Rio - DVD Review

'Blu is part of a long line of animals whose basic functions are manipulated for laughs'

Rio joins the seemingly ever-growing queue of recent animated films which do just about the bare minimum to keep you interested and make you laugh and not a lot more besides. Throwing an all star cast at the screen and hoping something sticks in the recognition banks is merely one of the regular tricks on show here, with Jesse Eisenberg and Anne Hathaway's intonations distracting anyone familiar enough with the actors to notice them.

Eisenberg's parrot, Blu, whose surname is presumably Ray, features that neat animal animation trick of not being able to perform one of his key functions in life, in this case, flight. Like Bambi, the nimble deer who who couldn't stand; Scooby-Doo, the investigative dog who suffered from cowardice and Monsters Inc's scarers, who were just as scared of their targets as their targets were of them, Blu is part of a long line of animals whose basic functions are manipulated for laughs. Its lazy but, hey, you can't argue with the tropes ability to generate a few moments of solid slapstick.

Early scenes with Blu and 'parent' Linda (Leslie Mann) are amongst the most charming, as are the earliest moments of parent and parrot's journey to Brazil, with Jewell's (Hathaway) introduction also a highlight. From here on in though Rio gets bogged down in a standard kidnap drama with human villains that never feel anything other than comedy and a ropey looking bird villain (voiced by Flight Of The Conchords' Jemaine Clement), who feels misjudged, non-threatening and a bit out of kilter with the rest of the film.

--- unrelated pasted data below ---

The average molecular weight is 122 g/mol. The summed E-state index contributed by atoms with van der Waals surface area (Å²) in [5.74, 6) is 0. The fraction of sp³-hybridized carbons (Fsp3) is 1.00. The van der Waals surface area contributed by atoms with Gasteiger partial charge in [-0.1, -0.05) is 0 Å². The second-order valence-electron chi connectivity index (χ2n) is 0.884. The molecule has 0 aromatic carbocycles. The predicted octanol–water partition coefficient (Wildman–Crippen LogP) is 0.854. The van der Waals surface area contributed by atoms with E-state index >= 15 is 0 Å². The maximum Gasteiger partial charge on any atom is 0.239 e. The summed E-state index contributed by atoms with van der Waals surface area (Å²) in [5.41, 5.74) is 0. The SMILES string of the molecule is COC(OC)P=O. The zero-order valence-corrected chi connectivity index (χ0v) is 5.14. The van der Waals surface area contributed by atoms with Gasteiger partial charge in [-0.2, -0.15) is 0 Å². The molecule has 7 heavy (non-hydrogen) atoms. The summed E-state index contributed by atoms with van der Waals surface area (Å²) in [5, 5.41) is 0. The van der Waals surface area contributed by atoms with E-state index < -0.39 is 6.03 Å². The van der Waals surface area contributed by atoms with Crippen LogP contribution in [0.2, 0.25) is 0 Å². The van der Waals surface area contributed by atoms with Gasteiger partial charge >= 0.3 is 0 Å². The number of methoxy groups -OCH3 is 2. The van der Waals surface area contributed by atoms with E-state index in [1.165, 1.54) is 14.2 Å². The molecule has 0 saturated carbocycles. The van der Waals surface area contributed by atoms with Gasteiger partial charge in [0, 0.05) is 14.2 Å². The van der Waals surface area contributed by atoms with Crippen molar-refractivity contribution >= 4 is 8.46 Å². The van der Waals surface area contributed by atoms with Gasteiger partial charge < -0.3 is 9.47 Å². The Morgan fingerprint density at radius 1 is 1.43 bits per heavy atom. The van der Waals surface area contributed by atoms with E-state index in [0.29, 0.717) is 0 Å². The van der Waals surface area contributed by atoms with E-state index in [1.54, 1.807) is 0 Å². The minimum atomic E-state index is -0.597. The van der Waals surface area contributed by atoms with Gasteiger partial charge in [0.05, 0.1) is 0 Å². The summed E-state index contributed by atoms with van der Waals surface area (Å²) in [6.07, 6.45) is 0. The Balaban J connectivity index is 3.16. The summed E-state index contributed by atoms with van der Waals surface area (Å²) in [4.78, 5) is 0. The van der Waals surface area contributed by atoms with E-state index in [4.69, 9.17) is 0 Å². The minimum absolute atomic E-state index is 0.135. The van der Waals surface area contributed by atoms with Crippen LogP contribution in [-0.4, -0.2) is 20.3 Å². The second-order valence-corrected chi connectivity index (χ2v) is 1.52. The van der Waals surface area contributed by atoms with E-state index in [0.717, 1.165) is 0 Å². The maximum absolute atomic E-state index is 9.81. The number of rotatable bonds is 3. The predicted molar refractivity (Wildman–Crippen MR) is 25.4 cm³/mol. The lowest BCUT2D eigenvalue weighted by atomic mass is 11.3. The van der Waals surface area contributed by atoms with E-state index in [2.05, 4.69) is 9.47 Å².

After a strong period during the early noughties, culminating in the magnificent Wall-E, animated films feel rather like they've slipped back to being satisfied with average. There's no way Rio is a bad film but nor can it claim that it looks as high or touches as deep as Pixar's robot, which moved in such unexpected genres as Science-Fiction and Silent cinema, where director Carlos Saldanha has here merely settled for plopping comedy animals on the screen. Where are the Wall-E imitators? Where's the aspiration? Where's the plot that doesn't need a third act comedy bulldog to function?

Look further...

'cute, adorable, vibrant and totally entertaining. It may not have taken Dreamworks to a Pixar level (and it's certainly no How to Train Your Dragon) but it's still great fun' - His Eyes Were Watching Movies, 8/10


  1. Could not agree more with your last point, as animation seems to have more aesthetically pleasing, its like they've left the aspect of story/character in the doldrums.

    90s was a heyday for me as a kid in terms of animation (film and tv) but nowadays i catch myself wandering whether animation is either - of the same quality it was when i was young but I've changed in terms of taste OR whether i can now understand what i liked about those animations and find these modern ones severely lacking.


  2. I think there's a lot lacking in modern day animation and I think it has lapsed into making sure everything is as pretty as possible, with a character kids can buy the toy of. There are some exceptions (I really liked THE PRINCESS AND THE FROG for example) but I do think it is a genre sliding slightly towards the doldrums - one awarding body has already decided against a Best Animated award this year because of the standard of the competition!